Send us a text message with your question. Text AC360 (or 22360), and you might hear it on air!
Ed Lavandera | BIO
The turning point in the oil spill story came two weeks ago when BP finally let the world see video images from the underwater cameras.
I heard early on in this disaster that BP had cameras mounted on underwater robotic vehicles and those images could be seen live in the command centers. We tried and tried to get images released with no luck. I decided this was a story and issue worth raising. We put together a story and we called it "Where's the video?"
The next day BP released a 30-second video clip and instantly the tone and seriousness of the situation seemed to change dramatically. Congress called on BP to release more and to provide a live stream from the underwater cameras. It's been eye-opening in so many ways.
To hear the news today, that BP almost considered cutting off the live video stream during Wednesday's "top kill" effort seemed like a major step back in time. This evening, an administration official told CNN, "BP agreed to make the live feed of the top kill attempt available at the request of the President and the National Incident Center." Good to see we haven't lost the only access to what's going on a mile underwater.
Ready for today's Beat 360°? Everyday we post a picture you provide the caption and our staff will join in too. Tune in tonight at 10pm to see if you are our favorite! Here is the 'Beat 360°' pic:
President Barack Obama greets Susie Lambert, the daughter of retiring Col. Kit Lambert (L), before boarding Air Force One on May 25, 2010 at Andrews Air Force Base in Maryland.
Have fun with it. We're looking forward to your captions! Make sure to include your name, city, state (or country) so we can post your comment.
Port Fourchon, Louisiana - We are walking along the sandy beaches here in Port Fourchon, Louisiana, but we are not alone. Hazardous material and clean up crews here are working to clear fresh oil as it laps up along rocks - just steps from an area that is used for recreation.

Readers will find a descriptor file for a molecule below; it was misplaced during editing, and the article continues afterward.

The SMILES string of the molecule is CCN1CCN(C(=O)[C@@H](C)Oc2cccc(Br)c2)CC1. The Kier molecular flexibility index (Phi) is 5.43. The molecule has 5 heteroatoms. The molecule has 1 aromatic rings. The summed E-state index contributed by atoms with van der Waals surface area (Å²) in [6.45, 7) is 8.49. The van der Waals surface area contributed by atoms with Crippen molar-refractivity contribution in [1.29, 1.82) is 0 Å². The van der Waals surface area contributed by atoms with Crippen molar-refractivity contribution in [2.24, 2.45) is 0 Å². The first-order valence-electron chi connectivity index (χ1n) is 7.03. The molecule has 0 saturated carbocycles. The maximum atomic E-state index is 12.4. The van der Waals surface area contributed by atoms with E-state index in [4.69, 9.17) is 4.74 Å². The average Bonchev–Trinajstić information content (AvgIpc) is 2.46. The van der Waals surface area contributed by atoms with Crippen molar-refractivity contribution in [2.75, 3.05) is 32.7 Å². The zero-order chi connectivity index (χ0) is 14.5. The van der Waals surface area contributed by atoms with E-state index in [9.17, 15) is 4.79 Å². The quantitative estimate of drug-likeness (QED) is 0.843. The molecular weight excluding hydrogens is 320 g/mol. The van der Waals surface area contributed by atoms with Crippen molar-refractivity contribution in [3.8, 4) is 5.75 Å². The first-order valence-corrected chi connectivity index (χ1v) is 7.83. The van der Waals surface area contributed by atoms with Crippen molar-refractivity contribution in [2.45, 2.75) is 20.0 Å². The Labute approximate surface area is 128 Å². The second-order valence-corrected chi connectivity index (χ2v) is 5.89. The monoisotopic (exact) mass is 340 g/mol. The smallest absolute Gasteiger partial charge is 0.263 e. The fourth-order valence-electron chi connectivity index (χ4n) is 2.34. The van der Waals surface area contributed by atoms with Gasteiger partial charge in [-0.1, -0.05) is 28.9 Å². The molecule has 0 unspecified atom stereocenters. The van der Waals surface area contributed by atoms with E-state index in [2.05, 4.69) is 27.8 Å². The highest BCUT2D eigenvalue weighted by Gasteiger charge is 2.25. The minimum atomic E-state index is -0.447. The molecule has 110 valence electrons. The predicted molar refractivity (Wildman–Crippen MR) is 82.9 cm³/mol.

Locals tell us they just cleaned up much of the oil that washed up yesterday. Today, it looks as if they have to start again.
Just about 30 minutes away in Grand Isle, local fishermen are frustrated. This is when they make their money, but no one can take their shrimp boats out anytime soon.
People have no idea what they'll do next. They all agree, the businesses they run now may be closing. The fishing around here, they say, won't be coming back any time soon.
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A huge oil spill oozing toward the Gulf Coast on Thursday threatens hundreds of species of wildlife, some in their prime breeding season, environmental organizations said.
The Coast Guard said Wednesday that the amount of oil spilling from an underwater well after an oil rig explosion last week has increased to as many as 5,000 barrels of oil a day, or 210,000 gallons, five times more than what was originally believed.
Although efforts to minimize the damage are under way and options under consideration include asking the U.S. military for assistance, wildlife conservation groups say the oil could pose a "growing environmental disaster."
"The terrible loss of 11 workers (unaccounted for after the rig explosion) may be just the beginning of this tragedy as the oil slick spreads toward sensitive coastal areas vital to birds and marine life and to all the communities that depend on them," said Melanie Driscoll, director of bird conservation for the Louisiana Coastal Initiative, in a statement.
Coastal areas of Louisiana, Mississippi, Alabama and Florida could be at risk, the organization said.
With maps, apps and databases, the online community is working to help show the world the scope, and damage, of the Gulf Coast oil spill.
An April 20 explosion at an offshore oil rig owned by BP began dumping oil into the Gulf, with some rising to the surface and reaching the fragile wetlands along the coast of Louisiana.
Millions of gallons have spilled, and some estimates say it's already bigger than the notorious Exxon Valdez spill off the Alaskan coast in 1989.
Paul Rademacher, engineering director for Google Maps, said that in the wake of the disaster, he felt descriptions of the amount of oil gushing into the Gulf were hard to understand.
"The usual numbers are barrels-a-day ... there were some statements about how many Olympic-size swimming pools it would fill up, the equivalent of when we talk about football fields for length," said Rademacher, who has been at Google since 2005.